Manaria Friends Review

1st Place in Top 10 Anime of 2019

Title: Manaria Friends
Length: 10 x 15 minute episodes
Genre: Romance, slice-of-life
Year of release: 2019

There’s probably going to be, if there hasn’t already been, a debate on whether or not Manaria Friends’ main genre tag is in fact Romance. While the romanticism of this show might not be rooted too much within physicality or sexuality (or even indefinability), Manaria Friends is undeniably very romantic indeed.


The thing that draws many to adolescent young love is the ephemerality of it all. Teenage years are the years of your life, as they often say, as hormones run high and everything seems so golden. The lighting is indeed golden, but the memories that Anne and Grea are forming are no less shimmering. There are no specifically connected episodes throughout this series – just brief little skits that detail the rampant emotions of excitement, panic, attraction and even tranquility as these two share time together. Many more amateurish affairs would fall into the pitfall of melodramaticism or pulpiness, but that’s perhaps this series’ greatest strength: there’s such an attention to detail to the subtleties of the feelings, ranging from the triumphant orchestral waltzes to the hushing breeze, and both the minute finger movements and lip twitches, and Manaria Friends captures the fleetingness, the explosions and the silence of adolescence with grace.


The relationship itself isn’t quite the opposite-attracts one it may seem. Not only are they different species, but Anne is generally the excitable one whereas Grea is the quiet and more mature one. However, they both go through very similar bouts of wanting, and one of my clearest take-aways from this show is the delicacy each girl gives to each other’s names. The common ground they share is made so beautiful through the effort they go to find it – the piano scene, the boat scene and also the library scene, becoming a few of my favourites in this montage of delicately handled romance.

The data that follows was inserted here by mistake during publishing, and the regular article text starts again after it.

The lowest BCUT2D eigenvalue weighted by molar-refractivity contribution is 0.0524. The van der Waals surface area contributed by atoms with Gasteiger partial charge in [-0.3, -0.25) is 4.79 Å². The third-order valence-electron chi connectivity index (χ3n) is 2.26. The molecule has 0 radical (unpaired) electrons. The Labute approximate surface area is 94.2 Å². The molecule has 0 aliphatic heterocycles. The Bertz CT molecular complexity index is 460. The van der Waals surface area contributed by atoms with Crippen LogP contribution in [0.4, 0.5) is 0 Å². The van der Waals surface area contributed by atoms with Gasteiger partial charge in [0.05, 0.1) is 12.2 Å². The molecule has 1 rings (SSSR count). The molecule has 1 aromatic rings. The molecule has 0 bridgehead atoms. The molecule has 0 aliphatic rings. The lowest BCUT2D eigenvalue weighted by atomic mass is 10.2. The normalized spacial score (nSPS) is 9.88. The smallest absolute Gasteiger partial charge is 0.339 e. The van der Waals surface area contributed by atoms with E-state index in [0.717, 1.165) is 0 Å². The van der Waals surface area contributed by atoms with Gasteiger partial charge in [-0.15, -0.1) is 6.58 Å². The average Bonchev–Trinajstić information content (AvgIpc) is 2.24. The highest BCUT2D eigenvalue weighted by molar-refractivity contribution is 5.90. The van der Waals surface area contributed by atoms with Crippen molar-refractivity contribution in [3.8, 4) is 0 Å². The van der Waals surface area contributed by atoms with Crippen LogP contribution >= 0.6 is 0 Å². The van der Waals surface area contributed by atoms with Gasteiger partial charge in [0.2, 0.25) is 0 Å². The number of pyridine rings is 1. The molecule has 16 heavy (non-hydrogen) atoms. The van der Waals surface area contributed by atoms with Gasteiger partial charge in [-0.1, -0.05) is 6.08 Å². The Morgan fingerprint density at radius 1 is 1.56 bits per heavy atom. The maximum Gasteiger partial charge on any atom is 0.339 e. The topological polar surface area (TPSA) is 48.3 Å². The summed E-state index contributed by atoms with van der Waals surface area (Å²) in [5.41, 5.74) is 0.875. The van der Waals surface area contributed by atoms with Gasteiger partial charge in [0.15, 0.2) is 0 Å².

While gentleness is one of the series’ leading tones, that does not make it any less playful. Anne may be the more boisterous of the two as she teases Grea, particularly flicking her tail to some unscrupulous, sensual responses, but the show’s overall direction leads through many amusing instances. The vignettes that Manaria Friends chooses range in scope from playing meta-dress-up in city dates to battling magical monsters, and it is important to stress that the series keeps up with the extent of its ambitions.


CygamesPictures might be a new studio, but they put out some brilliant work. Nearer the end, some of the animation looked a little more rigid, and there were some hiccups matching the background movements to the character movement, and perhaps the fanservice quota is a little high, but that does not take away the gorgeous work here. Colours simply pop out in exciting ways across a giant colour palette, the golden morning lighting is phenomenally rendered and the storyboarding is o so effective at capturing all of the character’s rushing feelings. The romantic touches are utterly mastered through and through. 


But, at the end of the day, one could deny that this is romance, if they so chose. The romantic gestures are heavily steeped in romantic framing, but they are not abundantly clear; the physicality is very flirtatious but it’s fairly restrained. The argument over whether this show is a Romance or not will probably carry on, but I don’t know why one wouldn’t say this is a romance; Manaria Friends offers the daily lives of two girls falling more and more in love with one another with beautiful romantic craft. 


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